Achieving operational excellence is a key objective for any organisation. But why do organisations find it so difficult to embed and or sustain momentum? Each year Executives invest an inordinate amount of money on initiatives that promise to deliver financial and operational risk benefits and many claim victory with the cry’s of “We’ve digitalised the process” or “We’ve streamlined the end to end experience”. On a closer look, don’t be surprised if just fragments of the process are automated or if ‘end to end’ is just confined to a specific business unit. Show me a customer experience that starts and ends within one single division and I’ll show you a company that doesn’t understand their business.
But it’s not hard to understand why this fallacy exists. It seems organisations are still currently compelled to implement organisational structures by functions, thereby limiting performance indicators and incentives on what each function controls, not end to end customer experiences. Even if we were to ignore the internal wranglings of which cost centre or division should fund or receive any of the benefits that initiatives promise, the ability to track and understand the true end to end impact is ridiculously laborious. In larger organisations, there are teams of finance experts whose sole job is to navigate and translate this internal reporting labyrinth. Not what I would call value-adding tasks for shareholders or customers. And that’s just the cost measure – what about the important end to end measures including the customer and staff experiences, operational risk performance and of course revenue – whaddya mean you’re not sure who is tracking all of these?
The cost of not knowing continues to raise its head year after year. Millions are being spent on remediation due to companies not knowing the true impact of the changes being implemented. Regulators are stepping up and are clearly expecting Executives to demonstrate their knowledge and ability to manage their end to end experiences, risks and controls. Investors are losing patience with limited transparency of progress and want more then what a balance sheet and the most recent NPS scores can provide.
Tracking true benefits (not just financial benefits) and the ability to adapt to shifting contexts is critical to embedding and sustaining any change. It’s critical therefore to ensure that all end to end benefits (customer and staff experiences, operational risks and controls, revenue and costs) are captured, monitored and acted on. However, in many organisations Executives have mastered the ability to dispose of any benefit challenges by rationalising how the reporting, interpretation and capture of benefits data may have changed since the project was first initiated and so it’s just not “like for like” anymore. And for good measure now try and cross-referencing it with the divisional, product or channel reporting. Good luck!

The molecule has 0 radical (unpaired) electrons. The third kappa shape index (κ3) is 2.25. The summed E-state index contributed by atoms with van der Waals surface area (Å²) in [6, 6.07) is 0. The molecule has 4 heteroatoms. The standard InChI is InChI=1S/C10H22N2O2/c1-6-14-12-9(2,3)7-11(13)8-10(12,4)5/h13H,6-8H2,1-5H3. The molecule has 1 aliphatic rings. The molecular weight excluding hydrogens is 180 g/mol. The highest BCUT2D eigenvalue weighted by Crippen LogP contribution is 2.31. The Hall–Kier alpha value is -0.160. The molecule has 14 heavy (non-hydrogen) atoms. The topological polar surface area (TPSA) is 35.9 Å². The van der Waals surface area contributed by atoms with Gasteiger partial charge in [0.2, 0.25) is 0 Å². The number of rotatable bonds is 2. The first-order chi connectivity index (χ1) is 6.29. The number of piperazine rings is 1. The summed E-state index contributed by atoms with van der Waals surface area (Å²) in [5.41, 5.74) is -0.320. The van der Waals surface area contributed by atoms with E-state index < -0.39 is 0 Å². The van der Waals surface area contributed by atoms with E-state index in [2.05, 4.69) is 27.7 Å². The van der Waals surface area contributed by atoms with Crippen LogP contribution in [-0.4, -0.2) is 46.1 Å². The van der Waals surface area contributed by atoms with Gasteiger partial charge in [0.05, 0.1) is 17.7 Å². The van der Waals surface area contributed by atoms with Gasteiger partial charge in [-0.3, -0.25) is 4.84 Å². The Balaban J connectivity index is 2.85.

Of course, it doesn’t have to be this way. Nevertheless, it does require a significant change in leadership style, approach and accountability. Yes, it’s difficult and yes it’s challenging. If it was simple, everyone (including your competitors) would be doing it. So the question is “Are you ready to deliver on the expectations of your customers, staff, and shareholders?”
To help you on your way, here are some initial steps (based on personal experience), to accelerate your transformation from BAU to Operational Excellence.
First, identify and appoint a Group Executive as the recognised accountable ‘owner’ and decision-maker for each of your key customer experiences? If you have identified more than 25 key experiences then can I suggest that you may have overdone it! Remember customer experiences cut through structures, teams and divisions so if your “end to end” experiences are only measured within a division, rethink and reengage your customer view!
Next, get your SME’s and Experience owners together to prioritise your top 5 end-to-end experiences and get involved in discovering how they are performing. A requisite of end to end insights and measures include:
- customer (and staff) perceptions following their interactions of the experiences,
- high-level process flow performance,
- identification and performance of current operational risks and controls,
- ratifying what the objective of the experience actually is (typically the hardest part of the challenge),
- longer-term target state measures of the above to monitor any change against,
- agree to process and risk taxonomies to streamline your reporting,
- implement a single source of truth for end-to-end reporting (cx, risks, productivity, financials)
Finally, implement a governance structure with decision making representatives from the functions that manage or are impacted by the end-to-end experience. The key role of the governance is to meet regularly to discuss the end to end operational performance (see above), monitor and review changes that impact the experience and saying “No” if the change is not moving the experience towards your agreed target state. If designed and implemented correctly the number of Project Steering Groups, disparate projects, operational costs and risks will reduce dramatically!
It’s time to discover, challenge and transform.